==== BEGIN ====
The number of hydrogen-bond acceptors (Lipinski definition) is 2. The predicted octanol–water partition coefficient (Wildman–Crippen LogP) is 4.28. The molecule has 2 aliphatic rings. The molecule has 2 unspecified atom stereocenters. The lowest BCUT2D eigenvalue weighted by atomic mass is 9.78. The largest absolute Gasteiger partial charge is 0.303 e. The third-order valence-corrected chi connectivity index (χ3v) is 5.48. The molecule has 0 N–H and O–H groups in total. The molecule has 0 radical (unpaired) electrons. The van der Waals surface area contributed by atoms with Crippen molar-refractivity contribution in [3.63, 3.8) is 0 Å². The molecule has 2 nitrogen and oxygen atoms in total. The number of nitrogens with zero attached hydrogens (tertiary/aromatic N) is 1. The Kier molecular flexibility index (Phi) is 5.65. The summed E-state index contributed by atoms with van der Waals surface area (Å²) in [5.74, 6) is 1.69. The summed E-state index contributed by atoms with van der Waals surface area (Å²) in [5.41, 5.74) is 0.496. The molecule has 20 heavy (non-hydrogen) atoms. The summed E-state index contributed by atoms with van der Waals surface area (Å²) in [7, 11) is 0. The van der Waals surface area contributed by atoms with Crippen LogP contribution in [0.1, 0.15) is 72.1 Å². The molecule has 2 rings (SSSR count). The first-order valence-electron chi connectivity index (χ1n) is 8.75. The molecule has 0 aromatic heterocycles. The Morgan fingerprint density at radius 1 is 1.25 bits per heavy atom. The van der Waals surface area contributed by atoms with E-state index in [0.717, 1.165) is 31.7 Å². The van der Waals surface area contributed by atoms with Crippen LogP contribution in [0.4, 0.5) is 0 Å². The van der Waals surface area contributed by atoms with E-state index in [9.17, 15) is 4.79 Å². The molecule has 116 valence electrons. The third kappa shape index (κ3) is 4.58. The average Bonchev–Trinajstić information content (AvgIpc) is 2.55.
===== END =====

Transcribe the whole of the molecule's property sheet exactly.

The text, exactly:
The number of hydrogen-bond acceptors (Lipinski definition) is 2. The predicted octanol–water partition coefficient (Wildman–Crippen LogP) is 4.28. The molecule has 2 aliphatic rings. The molecule has 2 unspecified atom stereocenters. The lowest BCUT2D eigenvalue weighted by atomic mass is 9.78. The largest absolute Gasteiger partial charge is 0.303 e. The third-order valence-corrected chi connectivity index (χ3v) is 5.48. The molecule has 0 N–H and O–H groups in total. The molecule has 0 radical (unpaired) electrons. The van der Waals surface area contributed by atoms with Crippen molar-refractivity contribution in [3.63, 3.8) is 0 Å². The molecule has 2 nitrogen and oxygen atoms in total. The number of nitrogens with zero attached hydrogens (tertiary/aromatic N) is 1. The Kier molecular flexibility index (Phi) is 5.65. The summed E-state index contributed by atoms with van der Waals surface area (Å²) in [5.74, 6) is 1.69. The summed E-state index contributed by atoms with van der Waals surface area (Å²) in [5.41, 5.74) is 0.496. The molecule has 20 heavy (non-hydrogen) atoms. The summed E-state index contributed by atoms with van der Waals surface area (Å²) in [7, 11) is 0. The van der Waals surface area contributed by atoms with Crippen LogP contribution in [0.1, 0.15) is 72.1 Å². The molecule has 2 rings (SSSR count). The first-order valence-electron chi connectivity index (χ1n) is 8.75. The molecule has 0 aromatic heterocycles. The Morgan fingerprint density at radius 1 is 1.25 bits per heavy atom. The van der Waals surface area contributed by atoms with E-state index in [0.717, 1.165) is 31.7 Å². The van der Waals surface area contributed by atoms with Crippen LogP contribution in [0.4, 0.5) is 0 Å². The van der Waals surface area contributed by atoms with E-state index in [9.17, 15) is 4.79 Å². The molecule has 116 valence electrons. The third kappa shape index (κ3) is 4.58. The average Bonchev–Trinajstić information content (AvgIpc) is 2.55.